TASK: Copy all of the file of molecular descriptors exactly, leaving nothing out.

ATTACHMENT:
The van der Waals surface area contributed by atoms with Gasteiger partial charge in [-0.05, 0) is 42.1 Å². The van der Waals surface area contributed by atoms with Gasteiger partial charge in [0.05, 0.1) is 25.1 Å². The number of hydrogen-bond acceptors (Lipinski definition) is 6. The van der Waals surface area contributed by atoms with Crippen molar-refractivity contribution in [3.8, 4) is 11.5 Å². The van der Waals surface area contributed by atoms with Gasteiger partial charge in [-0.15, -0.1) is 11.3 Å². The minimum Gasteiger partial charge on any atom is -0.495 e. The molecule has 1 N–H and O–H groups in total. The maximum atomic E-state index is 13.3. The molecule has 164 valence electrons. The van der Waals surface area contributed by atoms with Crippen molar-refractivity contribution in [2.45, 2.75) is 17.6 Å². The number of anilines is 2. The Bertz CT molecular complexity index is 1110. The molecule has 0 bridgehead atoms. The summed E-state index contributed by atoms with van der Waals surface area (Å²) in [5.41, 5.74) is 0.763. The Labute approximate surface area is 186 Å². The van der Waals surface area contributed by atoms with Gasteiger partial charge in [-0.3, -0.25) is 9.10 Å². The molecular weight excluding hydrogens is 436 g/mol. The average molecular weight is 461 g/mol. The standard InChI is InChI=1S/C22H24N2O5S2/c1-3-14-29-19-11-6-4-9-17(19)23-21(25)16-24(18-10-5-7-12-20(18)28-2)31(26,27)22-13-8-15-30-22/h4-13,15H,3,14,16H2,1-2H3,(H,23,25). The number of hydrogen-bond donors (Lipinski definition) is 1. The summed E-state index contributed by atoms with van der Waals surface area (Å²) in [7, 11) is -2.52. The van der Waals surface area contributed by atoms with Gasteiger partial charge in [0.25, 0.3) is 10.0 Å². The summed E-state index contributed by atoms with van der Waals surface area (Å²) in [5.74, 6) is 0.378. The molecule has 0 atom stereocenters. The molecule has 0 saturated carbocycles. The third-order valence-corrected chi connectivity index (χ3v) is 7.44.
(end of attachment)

The van der Waals surface area contributed by atoms with Gasteiger partial charge in [-0.05, 0) is 42.1 Å². The van der Waals surface area contributed by atoms with Gasteiger partial charge in [0.05, 0.1) is 25.1 Å². The number of hydrogen-bond acceptors (Lipinski definition) is 6. The van der Waals surface area contributed by atoms with Crippen molar-refractivity contribution in [3.8, 4) is 11.5 Å². The van der Waals surface area contributed by atoms with Gasteiger partial charge in [-0.15, -0.1) is 11.3 Å². The minimum Gasteiger partial charge on any atom is -0.495 e. The molecule has 1 N–H and O–H groups in total. The maximum atomic E-state index is 13.3. The molecule has 164 valence electrons. The van der Waals surface area contributed by atoms with Crippen molar-refractivity contribution in [2.45, 2.75) is 17.6 Å². The number of anilines is 2. The Bertz CT molecular complexity index is 1110. The molecule has 0 bridgehead atoms. The summed E-state index contributed by atoms with van der Waals surface area (Å²) in [5.41, 5.74) is 0.763. The Labute approximate surface area is 186 Å². The van der Waals surface area contributed by atoms with Gasteiger partial charge in [-0.3, -0.25) is 9.10 Å². The molecular weight excluding hydrogens is 436 g/mol. The average molecular weight is 461 g/mol. The standard InChI is InChI=1S/C22H24N2O5S2/c1-3-14-29-19-11-6-4-9-17(19)23-21(25)16-24(18-10-5-7-12-20(18)28-2)31(26,27)22-13-8-15-30-22/h4-13,15H,3,14,16H2,1-2H3,(H,23,25). The number of hydrogen-bond donors (Lipinski definition) is 1. The summed E-state index contributed by atoms with van der Waals surface area (Å²) in [7, 11) is -2.52. The van der Waals surface area contributed by atoms with Gasteiger partial charge in [0.25, 0.3) is 10.0 Å². The summed E-state index contributed by atoms with van der Waals surface area (Å²) in [5.74, 6) is 0.378. The molecule has 0 atom stereocenters. The molecule has 0 saturated carbocycles. The third-order valence-corrected chi connectivity index (χ3v) is 7.44.